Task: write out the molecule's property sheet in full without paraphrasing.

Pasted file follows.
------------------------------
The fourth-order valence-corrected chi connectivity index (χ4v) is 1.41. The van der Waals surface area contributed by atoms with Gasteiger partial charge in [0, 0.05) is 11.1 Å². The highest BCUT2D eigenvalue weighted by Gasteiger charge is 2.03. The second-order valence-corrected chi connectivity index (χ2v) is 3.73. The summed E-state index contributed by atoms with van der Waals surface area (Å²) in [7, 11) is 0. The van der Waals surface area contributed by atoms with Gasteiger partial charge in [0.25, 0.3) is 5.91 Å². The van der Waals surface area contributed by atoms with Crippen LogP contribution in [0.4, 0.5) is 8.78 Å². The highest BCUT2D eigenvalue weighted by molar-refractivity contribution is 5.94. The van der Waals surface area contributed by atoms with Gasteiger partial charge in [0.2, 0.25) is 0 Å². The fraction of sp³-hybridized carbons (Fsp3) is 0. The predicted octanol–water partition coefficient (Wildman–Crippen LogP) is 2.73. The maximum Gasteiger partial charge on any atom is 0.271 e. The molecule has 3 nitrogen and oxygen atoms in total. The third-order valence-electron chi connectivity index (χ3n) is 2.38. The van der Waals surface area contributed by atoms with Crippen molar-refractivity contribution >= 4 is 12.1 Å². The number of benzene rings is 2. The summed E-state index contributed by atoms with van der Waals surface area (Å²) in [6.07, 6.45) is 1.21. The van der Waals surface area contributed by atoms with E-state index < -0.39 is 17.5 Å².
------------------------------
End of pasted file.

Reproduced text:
The fourth-order valence-corrected chi connectivity index (χ4v) is 1.41. The van der Waals surface area contributed by atoms with Gasteiger partial charge in [0, 0.05) is 11.1 Å². The highest BCUT2D eigenvalue weighted by Gasteiger charge is 2.03. The second-order valence-corrected chi connectivity index (χ2v) is 3.73. The summed E-state index contributed by atoms with van der Waals surface area (Å²) in [7, 11) is 0. The van der Waals surface area contributed by atoms with Gasteiger partial charge in [0.25, 0.3) is 5.91 Å². The van der Waals surface area contributed by atoms with Crippen LogP contribution in [0.4, 0.5) is 8.78 Å². The highest BCUT2D eigenvalue weighted by molar-refractivity contribution is 5.94. The van der Waals surface area contributed by atoms with Gasteiger partial charge in [0.2, 0.25) is 0 Å². The fraction of sp³-hybridized carbons (Fsp3) is 0. The predicted octanol–water partition coefficient (Wildman–Crippen LogP) is 2.73. The maximum Gasteiger partial charge on any atom is 0.271 e. The molecule has 3 nitrogen and oxygen atoms in total. The third-order valence-electron chi connectivity index (χ3n) is 2.38. The van der Waals surface area contributed by atoms with Crippen molar-refractivity contribution >= 4 is 12.1 Å². The number of benzene rings is 2. The summed E-state index contributed by atoms with van der Waals surface area (Å²) in [6.07, 6.45) is 1.21. The van der Waals surface area contributed by atoms with E-state index < -0.39 is 17.5 Å².